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COMPANY TOWN

Disney to buy comic book powerhouse Marvel

Spider-Man, the X-Men, Iron Man, the Hulk, Captain America, Thor and the Fantastic Four are among the 5,000 characters it hopes will inspire countless movies, TV shows and video games.

September 01, 2009|Dawn C. Chmielewski and Ben Fritz

Mickey Mouse is bringing in some muscle.

Significantly beefing up its stable of characters, Walt Disney Co. announced Monday that it had reached a deal to acquire Marvel Entertainment Inc., the comic book company whose superheroes have become Hollywood blockbusters, for $4 billion in cash and stock.

The acquisition hands Disney a treasure trove of pop culture figures, including Spider-Man, the X-Men, Iron Man, the Hulk, Captain America, Thor and the Fantastic Four, among a roster of 5,000 that it hopes will inspire countless movies, television shows and video games.

In recent years a risk-averse Hollywood has become increasingly reliant upon comic book-based stories that appeal to an established -- and heavily male -- fan base. With Marvel, Disney gets one of the heaviest-hitting creators of superheroes.

Marvel, despite its rich library of characters, has limited experience making its own movies. Until it produced last year's "Iron Man," the company licensed its characters to other studios. But Disney is betting that with Marvel it acquires the kind of brand-name recognition it gained when it bought Pixar Animation Studios in 2006, especially among teens and young adults, who are the core drivers of the box office. That's an audience segment Disney has struggled to attract, as it has been more successful with families.

"They've shown a tremendous skill at increasing the commercial appeal of characters like Iron Man that traditionally weren't well known outside of Marvel's core fan community," said Disney President and Chief Executive Robert A. Iger. "And we believe there's further opportunity to mine Marvel's rich intellectual property portfolio."

To be sure, Disney isn't the first studio to discover the power of Marvel comics.

Many of the best-known members of the publisher's muscle-bound lineup are locked up in deals with other movie studios. Sony Pictures owns the big-screen rights to Spider-Man in perpetuity, as does 20th Century Fox for the X-Men, the Fantastic Four and Daredevil. Paramount Pictures will distribute five upcoming films set to be financed by Marvel, including "Iron Man 2," "Thor" and "The First Avenger: Captain America."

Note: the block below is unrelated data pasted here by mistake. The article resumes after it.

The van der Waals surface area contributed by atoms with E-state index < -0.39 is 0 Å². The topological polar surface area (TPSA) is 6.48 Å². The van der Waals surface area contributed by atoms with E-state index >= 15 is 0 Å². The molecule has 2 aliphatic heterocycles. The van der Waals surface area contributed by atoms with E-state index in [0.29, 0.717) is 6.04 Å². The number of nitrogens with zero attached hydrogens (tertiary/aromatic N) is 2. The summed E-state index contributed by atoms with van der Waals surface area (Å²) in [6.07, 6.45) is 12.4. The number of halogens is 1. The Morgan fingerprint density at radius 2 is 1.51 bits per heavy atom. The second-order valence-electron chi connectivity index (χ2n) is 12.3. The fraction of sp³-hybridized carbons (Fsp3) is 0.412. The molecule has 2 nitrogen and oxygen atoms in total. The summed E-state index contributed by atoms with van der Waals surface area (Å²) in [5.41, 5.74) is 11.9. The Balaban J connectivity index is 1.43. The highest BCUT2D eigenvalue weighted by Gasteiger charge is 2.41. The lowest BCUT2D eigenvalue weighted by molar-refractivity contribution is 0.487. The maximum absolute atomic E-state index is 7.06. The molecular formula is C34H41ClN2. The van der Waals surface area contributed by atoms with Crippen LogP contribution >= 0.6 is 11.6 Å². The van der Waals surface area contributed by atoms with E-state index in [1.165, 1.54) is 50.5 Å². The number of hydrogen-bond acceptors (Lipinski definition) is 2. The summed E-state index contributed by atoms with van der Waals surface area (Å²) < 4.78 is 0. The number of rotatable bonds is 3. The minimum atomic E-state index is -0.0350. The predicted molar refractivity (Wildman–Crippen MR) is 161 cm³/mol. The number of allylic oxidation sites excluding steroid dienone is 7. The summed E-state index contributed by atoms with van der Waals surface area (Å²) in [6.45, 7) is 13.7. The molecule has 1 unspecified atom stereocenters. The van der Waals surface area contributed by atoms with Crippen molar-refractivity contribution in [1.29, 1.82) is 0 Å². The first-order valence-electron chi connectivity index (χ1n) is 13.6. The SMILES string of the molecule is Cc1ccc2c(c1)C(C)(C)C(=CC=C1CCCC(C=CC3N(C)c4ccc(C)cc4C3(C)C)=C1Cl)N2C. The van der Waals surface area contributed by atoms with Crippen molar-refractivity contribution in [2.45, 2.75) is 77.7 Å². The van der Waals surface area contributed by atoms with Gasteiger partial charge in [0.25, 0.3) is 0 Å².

Even though Disney will not control those movies, it will reap some of the proceeds. Disney also will control much of the related merchandising, often a major profit source for motion pictures. And it will be able to create movies, TV shows and video games based on Marvel's other characters.

Gareb Shamus, chief executive of Wizard Entertainment, which publishes a leading magazine following the comic book industry, thinks Hollywood has barely scratched the surface of Marvel's roster. Lesser-known characters that could make the leap off the comic book page include the crime-fighting duo Cloak and Dagger, underwater hero Namor the Sub-Mariner, incredibly strong She-Hulk and teenage super group the New Mutants.

Heroes can be many places at once

"There are so many characters and sub-characters that have not been exploited in any way, shape or form," Shamus said. "So if Disney decides it wants to do a horror line or a supernatural line -- or anything else, for that matter -- there are characters for virtually all those themes in the Marvel library. Disney can say, 'We don't have to reinvent it. Let's take something we already own.' "

Disney has several outlets suited for superheroes, including a boy-focused cable network, Disney XD, which already carries 20 hours of programming based on Marvel's characters. The Burbank media giant operates theme parks on three continents, where it can create rides or attractions based on Marvel's mythology; a consumer products group with ties to the world's largest retailers; and an interactive unit that creates games and online communities.

"Now you have one of the most fantastic distribution systems on Earth that's going to take [Marvel's] universe and roll it out in such a way that we're going to have a cosmic soap opera across every conceivable media platform," said Jeff Gomez, chief executive of Starlight Runner Entertainment, a New York consulting firm that has done work for Disney.

But with so many of Marvel's characters already committed to other studios -- and theme park competitor Universal Studios, which operates the Marvel Super Hero Island attraction in Orlando, Fla. -- it's unclear which superheroes Disney will be able to use. Moreover, some devotees of comics' violent and often dark world are already expressing trepidation about Marvel's impending takeover by a company so closely associated with princesses and fairies.

"Would Disney start overseeing the comic book production too? Would a Disney representative be in charge of 'editorial policy'?" wrote one poster to an online forum for the Comics Buyers Guide, a popular fan magazine. "Just picture a writers' meeting: 'You can't go around having the Punisher kill all these people!' "

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